Sunday Morning Adult Education
Our adult education programs are interactive experiences between dynamic speakers and participants. Topics may focus on Jewish and world history, Biblical issues, and comparative religion among others, prompting discussions of social, cultural and political influences. Normally held as two hour sessions on Sunday, the programs are free and open to the entire community, not just members.
For additional information, please feel free to get in touch with the Adult Education Chair or contact us.
Lunch and Learn
“Held weekly on Tuesdays from September through June, Rabbi Bernstein leads textual discussions on Jewish history, philosophy, holidays, or other topics of interest to participants. Discussions are extremely interactive and enlightening. Participants are asked to bring a brown bag lunch to enjoy with coffee during the discussion. Please contact Rabbi Bernstein to participate.
Scholar in Residence
Bet Aviv’s annual Gene Klein Scholar in Residence Program is an immensely popular program dedicated to the memory of one our founding members. Our congregants are provided with several opportunities for learning about topics of interest to Reform Jews. In recent years, our congregants and guests have had the opportunity to hear Rabbi David Sapperstein, then Chair of the URJ Religious Action Center, speak on “Racing with God: The Use and Abuse of Religion in American Elections” and “The Impact of the 2012 Elections on the Jewish Community’s Agenda.” Subsequently, we have heard from Alan Cooperman, Director of Religious Research at the Pew Research Center discuss the Religious Landscape in the US and the World, and “The Rise of the ‘Nones,’” trends in affiliation and growth/shrinkage of religions. We were also fortunate to hear from Mitchell Duneier, author of the book “Ghetto,” trace the evolution of the term in history and to see photographs of “A Beautiful Ghetto” taken by self-taught Baltimore photographer Devin Allen.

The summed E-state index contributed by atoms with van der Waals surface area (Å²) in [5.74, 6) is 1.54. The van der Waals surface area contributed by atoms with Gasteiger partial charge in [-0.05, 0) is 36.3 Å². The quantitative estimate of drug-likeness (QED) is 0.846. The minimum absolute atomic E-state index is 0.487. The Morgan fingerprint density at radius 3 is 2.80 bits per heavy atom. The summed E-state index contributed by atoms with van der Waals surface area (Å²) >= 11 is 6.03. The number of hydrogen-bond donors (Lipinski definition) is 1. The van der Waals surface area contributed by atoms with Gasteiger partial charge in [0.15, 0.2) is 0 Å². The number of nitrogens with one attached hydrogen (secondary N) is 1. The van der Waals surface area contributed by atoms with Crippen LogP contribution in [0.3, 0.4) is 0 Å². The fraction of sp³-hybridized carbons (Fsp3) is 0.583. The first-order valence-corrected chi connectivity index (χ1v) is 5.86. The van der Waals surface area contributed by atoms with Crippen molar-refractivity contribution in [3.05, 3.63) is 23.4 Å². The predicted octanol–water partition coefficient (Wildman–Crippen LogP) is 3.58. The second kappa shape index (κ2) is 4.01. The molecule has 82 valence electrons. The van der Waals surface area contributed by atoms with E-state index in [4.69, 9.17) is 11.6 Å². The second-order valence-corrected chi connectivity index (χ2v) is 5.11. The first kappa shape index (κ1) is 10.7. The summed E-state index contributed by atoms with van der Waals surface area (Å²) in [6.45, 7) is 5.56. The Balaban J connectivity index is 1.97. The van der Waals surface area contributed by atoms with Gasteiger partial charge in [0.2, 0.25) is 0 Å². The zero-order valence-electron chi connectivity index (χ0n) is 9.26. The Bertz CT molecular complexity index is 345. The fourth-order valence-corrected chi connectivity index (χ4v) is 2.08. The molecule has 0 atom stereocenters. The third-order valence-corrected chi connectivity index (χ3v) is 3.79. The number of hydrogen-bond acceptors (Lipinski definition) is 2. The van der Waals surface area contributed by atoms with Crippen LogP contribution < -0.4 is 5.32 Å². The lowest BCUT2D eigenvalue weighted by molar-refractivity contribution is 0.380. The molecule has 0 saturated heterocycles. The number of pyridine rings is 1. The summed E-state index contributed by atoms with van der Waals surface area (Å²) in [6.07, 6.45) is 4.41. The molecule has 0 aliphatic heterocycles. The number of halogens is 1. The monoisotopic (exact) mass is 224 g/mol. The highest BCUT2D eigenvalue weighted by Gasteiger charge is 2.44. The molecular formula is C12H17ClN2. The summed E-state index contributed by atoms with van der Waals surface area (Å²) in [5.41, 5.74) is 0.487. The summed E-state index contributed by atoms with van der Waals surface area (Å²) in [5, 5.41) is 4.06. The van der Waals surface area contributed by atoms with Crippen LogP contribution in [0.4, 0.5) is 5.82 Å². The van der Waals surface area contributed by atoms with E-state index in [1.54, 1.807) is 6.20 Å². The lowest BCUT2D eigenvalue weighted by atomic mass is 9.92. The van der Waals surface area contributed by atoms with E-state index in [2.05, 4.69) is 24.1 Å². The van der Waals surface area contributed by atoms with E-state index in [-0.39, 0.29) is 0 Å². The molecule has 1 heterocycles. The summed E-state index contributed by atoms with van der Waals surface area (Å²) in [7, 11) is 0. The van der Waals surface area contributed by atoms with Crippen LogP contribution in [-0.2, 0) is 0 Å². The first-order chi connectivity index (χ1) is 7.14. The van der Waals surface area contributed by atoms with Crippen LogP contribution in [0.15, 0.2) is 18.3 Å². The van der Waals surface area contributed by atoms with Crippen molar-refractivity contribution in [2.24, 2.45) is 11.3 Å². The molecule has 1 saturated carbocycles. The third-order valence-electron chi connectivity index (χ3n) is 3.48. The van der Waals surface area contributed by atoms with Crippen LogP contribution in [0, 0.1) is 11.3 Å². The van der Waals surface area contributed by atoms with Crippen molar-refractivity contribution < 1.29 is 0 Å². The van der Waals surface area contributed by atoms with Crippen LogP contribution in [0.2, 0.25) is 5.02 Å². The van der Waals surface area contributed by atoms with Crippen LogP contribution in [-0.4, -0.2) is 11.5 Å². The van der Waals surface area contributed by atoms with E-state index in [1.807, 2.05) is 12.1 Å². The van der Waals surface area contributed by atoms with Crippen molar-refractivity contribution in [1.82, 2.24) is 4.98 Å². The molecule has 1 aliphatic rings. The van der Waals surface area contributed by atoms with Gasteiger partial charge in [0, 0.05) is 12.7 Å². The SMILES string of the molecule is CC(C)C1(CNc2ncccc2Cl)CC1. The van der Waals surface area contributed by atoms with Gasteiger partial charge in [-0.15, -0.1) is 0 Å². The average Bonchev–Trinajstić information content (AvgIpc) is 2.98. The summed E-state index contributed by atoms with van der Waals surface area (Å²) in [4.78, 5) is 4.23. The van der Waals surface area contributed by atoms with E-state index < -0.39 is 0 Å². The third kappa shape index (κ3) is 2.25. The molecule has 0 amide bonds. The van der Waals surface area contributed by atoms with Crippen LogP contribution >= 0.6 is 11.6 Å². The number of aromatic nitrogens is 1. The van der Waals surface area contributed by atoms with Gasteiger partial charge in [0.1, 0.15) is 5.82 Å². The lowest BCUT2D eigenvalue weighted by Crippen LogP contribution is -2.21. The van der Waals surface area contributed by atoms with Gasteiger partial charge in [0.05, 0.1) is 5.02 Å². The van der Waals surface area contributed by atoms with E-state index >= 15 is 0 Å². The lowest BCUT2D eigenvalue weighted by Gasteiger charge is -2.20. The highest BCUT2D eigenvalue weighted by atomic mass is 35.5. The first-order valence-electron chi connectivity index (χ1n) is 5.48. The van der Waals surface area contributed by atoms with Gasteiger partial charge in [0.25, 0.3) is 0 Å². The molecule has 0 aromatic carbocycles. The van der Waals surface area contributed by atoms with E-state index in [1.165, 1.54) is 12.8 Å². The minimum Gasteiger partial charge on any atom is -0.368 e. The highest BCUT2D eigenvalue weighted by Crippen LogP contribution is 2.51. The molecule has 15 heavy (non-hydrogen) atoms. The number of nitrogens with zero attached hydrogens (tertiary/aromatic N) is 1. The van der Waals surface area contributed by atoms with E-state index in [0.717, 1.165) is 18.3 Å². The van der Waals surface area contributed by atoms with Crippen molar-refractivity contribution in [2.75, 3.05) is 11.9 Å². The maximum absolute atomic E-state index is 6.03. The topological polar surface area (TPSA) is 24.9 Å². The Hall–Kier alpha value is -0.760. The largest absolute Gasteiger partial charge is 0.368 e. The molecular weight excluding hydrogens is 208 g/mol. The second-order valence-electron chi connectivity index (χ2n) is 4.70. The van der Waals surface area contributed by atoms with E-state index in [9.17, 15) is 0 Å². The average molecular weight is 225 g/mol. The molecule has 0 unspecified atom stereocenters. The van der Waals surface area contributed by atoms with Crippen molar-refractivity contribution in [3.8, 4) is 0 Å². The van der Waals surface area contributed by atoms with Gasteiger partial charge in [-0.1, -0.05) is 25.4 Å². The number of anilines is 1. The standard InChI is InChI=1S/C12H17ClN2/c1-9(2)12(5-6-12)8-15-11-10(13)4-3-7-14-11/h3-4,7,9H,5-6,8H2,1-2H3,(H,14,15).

This year’s presentation was by Rabbi Bennett Miller, past chair of the Association of Reform Zionists of America (ARZA), discussing What it Means to be a Reform Zionist, and then addressing more practical issues like prayer at the West Wall and religious conversions, weddings and funerals by non-orthodox clergy.